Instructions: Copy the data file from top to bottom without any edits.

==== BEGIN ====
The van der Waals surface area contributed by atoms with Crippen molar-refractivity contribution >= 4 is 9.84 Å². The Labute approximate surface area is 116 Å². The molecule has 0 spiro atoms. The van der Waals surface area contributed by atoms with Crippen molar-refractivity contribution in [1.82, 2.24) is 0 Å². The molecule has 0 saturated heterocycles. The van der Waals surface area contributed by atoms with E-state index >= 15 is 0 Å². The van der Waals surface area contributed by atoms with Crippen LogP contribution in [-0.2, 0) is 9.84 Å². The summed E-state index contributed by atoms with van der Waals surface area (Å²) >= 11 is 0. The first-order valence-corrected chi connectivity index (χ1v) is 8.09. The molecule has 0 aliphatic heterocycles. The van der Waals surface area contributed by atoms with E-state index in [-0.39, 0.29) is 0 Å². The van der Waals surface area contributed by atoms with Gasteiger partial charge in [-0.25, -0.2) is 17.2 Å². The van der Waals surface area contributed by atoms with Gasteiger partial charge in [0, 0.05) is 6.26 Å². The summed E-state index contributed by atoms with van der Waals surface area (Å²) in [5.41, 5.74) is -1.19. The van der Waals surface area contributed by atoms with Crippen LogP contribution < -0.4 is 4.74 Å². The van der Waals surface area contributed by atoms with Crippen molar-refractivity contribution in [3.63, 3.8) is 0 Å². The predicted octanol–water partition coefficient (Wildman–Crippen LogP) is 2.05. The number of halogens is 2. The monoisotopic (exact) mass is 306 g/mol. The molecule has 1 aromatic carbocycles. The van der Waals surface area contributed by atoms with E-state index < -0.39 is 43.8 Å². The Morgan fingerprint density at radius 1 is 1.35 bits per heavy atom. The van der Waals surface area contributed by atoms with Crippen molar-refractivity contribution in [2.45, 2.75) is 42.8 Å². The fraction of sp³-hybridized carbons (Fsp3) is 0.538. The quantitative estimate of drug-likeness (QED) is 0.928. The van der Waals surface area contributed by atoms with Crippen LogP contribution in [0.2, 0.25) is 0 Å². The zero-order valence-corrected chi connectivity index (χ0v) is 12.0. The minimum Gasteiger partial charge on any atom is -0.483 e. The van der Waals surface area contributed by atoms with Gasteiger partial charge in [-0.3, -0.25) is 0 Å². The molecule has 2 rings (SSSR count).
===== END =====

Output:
The van der Waals surface area contributed by atoms with Crippen molar-refractivity contribution >= 4 is 9.84 Å². The Labute approximate surface area is 116 Å². The molecule has 0 spiro atoms. The van der Waals surface area contributed by atoms with Crippen molar-refractivity contribution in [1.82, 2.24) is 0 Å². The molecule has 0 saturated heterocycles. The van der Waals surface area contributed by atoms with E-state index >= 15 is 0 Å². The van der Waals surface area contributed by atoms with Crippen LogP contribution in [-0.2, 0) is 9.84 Å². The summed E-state index contributed by atoms with van der Waals surface area (Å²) >= 11 is 0. The first-order valence-corrected chi connectivity index (χ1v) is 8.09. The molecule has 0 aliphatic heterocycles. The van der Waals surface area contributed by atoms with E-state index in [-0.39, 0.29) is 0 Å². The van der Waals surface area contributed by atoms with Gasteiger partial charge in [-0.25, -0.2) is 17.2 Å². The van der Waals surface area contributed by atoms with Gasteiger partial charge in [0, 0.05) is 6.26 Å². The summed E-state index contributed by atoms with van der Waals surface area (Å²) in [5.41, 5.74) is -1.19. The van der Waals surface area contributed by atoms with Crippen LogP contribution < -0.4 is 4.74 Å². The van der Waals surface area contributed by atoms with Crippen molar-refractivity contribution in [3.63, 3.8) is 0 Å². The predicted octanol–water partition coefficient (Wildman–Crippen LogP) is 2.05. The number of halogens is 2. The monoisotopic (exact) mass is 306 g/mol. The molecule has 1 aromatic carbocycles. The van der Waals surface area contributed by atoms with E-state index < -0.39 is 43.8 Å². The Morgan fingerprint density at radius 1 is 1.35 bits per heavy atom. The van der Waals surface area contributed by atoms with Crippen molar-refractivity contribution in [2.45, 2.75) is 42.8 Å². The fraction of sp³-hybridized carbons (Fsp3) is 0.538. The quantitative estimate of drug-likeness (QED) is 0.928. The van der Waals surface area contributed by atoms with Crippen LogP contribution in [0.2, 0.25) is 0 Å². The zero-order valence-corrected chi connectivity index (χ0v) is 12.0. The minimum Gasteiger partial charge on any atom is -0.483 e. The van der Waals surface area contributed by atoms with Gasteiger partial charge in [-0.3, -0.25) is 0 Å². The molecule has 2 rings (SSSR count).